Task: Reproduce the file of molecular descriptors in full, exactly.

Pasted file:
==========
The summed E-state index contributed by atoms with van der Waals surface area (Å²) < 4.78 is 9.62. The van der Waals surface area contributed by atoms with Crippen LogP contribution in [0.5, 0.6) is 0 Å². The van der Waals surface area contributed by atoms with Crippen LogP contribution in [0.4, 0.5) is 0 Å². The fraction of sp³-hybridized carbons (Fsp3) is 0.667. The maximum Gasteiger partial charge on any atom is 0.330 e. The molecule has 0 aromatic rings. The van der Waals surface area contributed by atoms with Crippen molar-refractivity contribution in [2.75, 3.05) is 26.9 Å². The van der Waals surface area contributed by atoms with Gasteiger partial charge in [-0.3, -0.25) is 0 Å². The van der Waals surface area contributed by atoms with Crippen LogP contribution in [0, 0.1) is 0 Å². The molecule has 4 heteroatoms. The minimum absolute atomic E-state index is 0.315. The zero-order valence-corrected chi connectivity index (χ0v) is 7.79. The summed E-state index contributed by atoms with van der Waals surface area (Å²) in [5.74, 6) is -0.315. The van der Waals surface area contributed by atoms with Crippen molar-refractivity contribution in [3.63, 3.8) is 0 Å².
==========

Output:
The summed E-state index contributed by atoms with van der Waals surface area (Å²) < 4.78 is 9.62. The van der Waals surface area contributed by atoms with Crippen LogP contribution in [0.5, 0.6) is 0 Å². The van der Waals surface area contributed by atoms with Crippen LogP contribution in [0.4, 0.5) is 0 Å². The fraction of sp³-hybridized carbons (Fsp3) is 0.667. The maximum Gasteiger partial charge on any atom is 0.330 e. The molecule has 0 aromatic rings. The van der Waals surface area contributed by atoms with Crippen molar-refractivity contribution in [2.75, 3.05) is 26.9 Å². The van der Waals surface area contributed by atoms with Gasteiger partial charge in [-0.3, -0.25) is 0 Å². The van der Waals surface area contributed by atoms with Crippen LogP contribution in [0, 0.1) is 0 Å². The molecule has 4 heteroatoms. The minimum absolute atomic E-state index is 0.315. The zero-order valence-corrected chi connectivity index (χ0v) is 7.79. The summed E-state index contributed by atoms with van der Waals surface area (Å²) in [5.74, 6) is -0.315. The van der Waals surface area contributed by atoms with Crippen molar-refractivity contribution in [3.63, 3.8) is 0 Å².